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The Conversation: Does Music Heal? How?

The Conversation: Does Music Heal? How?

Some of you have beliefs that include healing through prayer alone — no doctors, therapists or shamans. You seem uninterested in the idea that music — on its own — can heal or change physical, emotional or mental conditions. I can see why you might feel compelled by your beliefs to exclude music as a healing tool, and so it is with much compassion that I’d like to offer you the following conversation.

On the other hand, if your belief set is already open and you just want to feel better, bust up the doldrums — or create some — read on.

How Does Music Work?

It’s not really music, or sound, that heals, but music is the trigger. What does the work is your own body responding to chemicals released when you hear certain types of sounds. For example, if you listen to high-pitched bouncy music or even bird song, your IQ will increase slightly for a brief period of time. This can be measured. Researchers have confirmed other kinds of responses you will have, ranging from learning faster to deadening pain, based on the types of music or sound you hear.

You might become agitated listening to certain types of music or to a jackhammer. Perfect! Your response indicates that your ears, chemistry and brain all agree. Other music might soothe you. Again, that’s exactly right. Other kinds of music might make you want to dance. Researchers were surprised that folks who otherwise could not walk walked immediately while listening to music with a strong beat — something about music short-circuits the connection between thinking and walking with a really great effect.

What Evidence is There?

Don Cambell’s seminal book, “The Mozart Effect,” was assembled from his observations about how listening to Mozart made folks smarter, but there was a more profound reason for Campbell’s interest in the power of music: by listening to music, Campbell was able to dissolve an inoperable blood clot in his brain. This was medically confirmed.

There have been many scientific studies in the last few years on the effects of music. Researchers find that listeners need half as much pain medication, or can increase levels of chemicals known to speed healing or lower their blood pressure, sleep better, and build — or rebuild — memory. Campbell’s most recent book, co-authored with Alex Doman, “Healing at the Speed of Sound,” catalogs in written, audio and video detail the many various ways music has been shown to work on the human system.

In my own experience with warriors and post-traumatic stress caused by war, I’ve been told many times that music was the “only way” to keep going, in one case, by a Viet Nam vet who couldn’t find relief from drinking or drugs and used music for more than 30 years before finally getting traditional therapy.

Does It Matter What Music I Listen To?

I think it does. Rather than give you my favorite playlists, I encourage you to find music you like and listen to it. You might find you like different music at different times of the day, or for different activities, or for different moods. Good! Use that knowledge to make yourself soundtracks — playlists — for all the various times, activities or moods that happen frequently in your life.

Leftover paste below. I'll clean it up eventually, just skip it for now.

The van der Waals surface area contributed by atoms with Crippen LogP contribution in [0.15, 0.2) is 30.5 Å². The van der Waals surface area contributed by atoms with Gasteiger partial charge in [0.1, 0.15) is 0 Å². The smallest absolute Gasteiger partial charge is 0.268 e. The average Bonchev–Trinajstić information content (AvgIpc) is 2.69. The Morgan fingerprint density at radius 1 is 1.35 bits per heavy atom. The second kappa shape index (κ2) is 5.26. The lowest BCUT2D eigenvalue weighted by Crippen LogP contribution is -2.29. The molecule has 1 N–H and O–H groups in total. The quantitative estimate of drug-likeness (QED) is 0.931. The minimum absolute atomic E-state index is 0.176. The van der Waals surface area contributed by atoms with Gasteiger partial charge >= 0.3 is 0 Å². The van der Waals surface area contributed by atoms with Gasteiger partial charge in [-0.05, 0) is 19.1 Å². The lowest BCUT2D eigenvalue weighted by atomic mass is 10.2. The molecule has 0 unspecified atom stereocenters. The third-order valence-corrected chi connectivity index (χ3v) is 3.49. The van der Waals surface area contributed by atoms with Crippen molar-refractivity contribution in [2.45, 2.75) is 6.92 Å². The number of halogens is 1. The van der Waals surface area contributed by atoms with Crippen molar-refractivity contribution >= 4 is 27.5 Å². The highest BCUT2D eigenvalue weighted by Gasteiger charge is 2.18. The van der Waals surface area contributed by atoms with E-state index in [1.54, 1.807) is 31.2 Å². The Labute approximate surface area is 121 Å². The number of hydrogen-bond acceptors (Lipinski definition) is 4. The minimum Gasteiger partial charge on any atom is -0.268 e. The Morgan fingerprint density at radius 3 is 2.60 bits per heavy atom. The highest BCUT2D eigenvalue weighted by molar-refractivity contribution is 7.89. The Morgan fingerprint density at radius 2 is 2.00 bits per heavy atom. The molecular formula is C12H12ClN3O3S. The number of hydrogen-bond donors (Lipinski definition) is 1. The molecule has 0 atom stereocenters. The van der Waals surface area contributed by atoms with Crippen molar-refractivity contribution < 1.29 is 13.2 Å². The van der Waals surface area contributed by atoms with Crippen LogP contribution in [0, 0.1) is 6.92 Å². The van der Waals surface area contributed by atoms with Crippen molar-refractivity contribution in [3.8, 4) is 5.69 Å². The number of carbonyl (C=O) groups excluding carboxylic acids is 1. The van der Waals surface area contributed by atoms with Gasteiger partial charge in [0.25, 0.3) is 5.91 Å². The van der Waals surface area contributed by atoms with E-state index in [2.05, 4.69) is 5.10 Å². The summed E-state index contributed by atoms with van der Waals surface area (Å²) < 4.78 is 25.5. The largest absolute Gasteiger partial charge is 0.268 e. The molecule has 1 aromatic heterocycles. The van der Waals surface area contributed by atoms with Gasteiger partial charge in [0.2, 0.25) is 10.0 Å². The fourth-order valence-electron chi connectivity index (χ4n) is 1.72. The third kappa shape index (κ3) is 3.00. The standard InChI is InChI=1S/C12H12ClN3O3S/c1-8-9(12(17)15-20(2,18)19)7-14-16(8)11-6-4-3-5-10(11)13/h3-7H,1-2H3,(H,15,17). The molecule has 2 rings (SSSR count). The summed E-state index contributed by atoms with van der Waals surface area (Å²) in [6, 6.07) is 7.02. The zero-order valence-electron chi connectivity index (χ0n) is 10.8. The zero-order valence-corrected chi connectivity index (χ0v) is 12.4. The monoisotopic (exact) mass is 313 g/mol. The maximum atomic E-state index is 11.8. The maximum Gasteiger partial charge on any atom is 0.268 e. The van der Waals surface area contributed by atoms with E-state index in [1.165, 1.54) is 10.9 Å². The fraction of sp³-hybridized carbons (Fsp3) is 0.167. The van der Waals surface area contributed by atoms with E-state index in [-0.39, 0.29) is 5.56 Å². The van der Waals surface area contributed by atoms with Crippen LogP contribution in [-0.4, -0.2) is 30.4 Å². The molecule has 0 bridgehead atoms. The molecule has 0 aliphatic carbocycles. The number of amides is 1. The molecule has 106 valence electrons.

I think it’s important for you to become aware of the music and sound that’s already around you. Once you identify what you’re already hearing, try to connect the sounds with the times of day, activities or moods during your typical day. See if you always hear the same music or sounds and decide whether you like them or not; if not, get some headphones for your music player and listen to something else instead. You have a choice about what you’re hearing: use it.

You’ll know intuitively what kind of music you like, and through experience you’ll also know what you like to listen to under various conditions. Trust your ears on this one! Speed up the search for “your” music at www.pandora.com where you can test-drive music by category until you find your perfect fit.

So, Is There Specific Music for Specific Conditions?

Sure! If you want calm, put on soothing music. Aerobics class? Better use some dance music. Try watching a movie without the sound track to give yourself a quick idea of music’s supporting role. If you have some spare cash, buy a few of those CD sets that assemble mood-specific music from various artists and listen to what someone else thought was “right for the moment.” You’ll find that, as you listen with awareness, you will quickly be able to connect your mood with music that fits or even complements how you feel. Liking what you hear seems to have the maximum impact for change.

Next time you’re feeling agitated and want a change, switch on the soothing music and just observe what happens. Or, if don’t want change, turn up your favorite agitating music. My point here is to get you to play around with music and pay attention to how you feel — it’s safe and effective and you’re going to learn something about yourself and may even change yourself in ways that surprise you.

But It All Seems Obvious!

Yes, I think we already know this on some very basic level, just like the way being part of a drum circle — a mimic for our mother’s heartbeat — can make us feel safe and comforted. We’re all aware of sound and music on some level; my hope is that you will take this awareness out of your background and give yourself a foreground soundtrack that supercharges your life.

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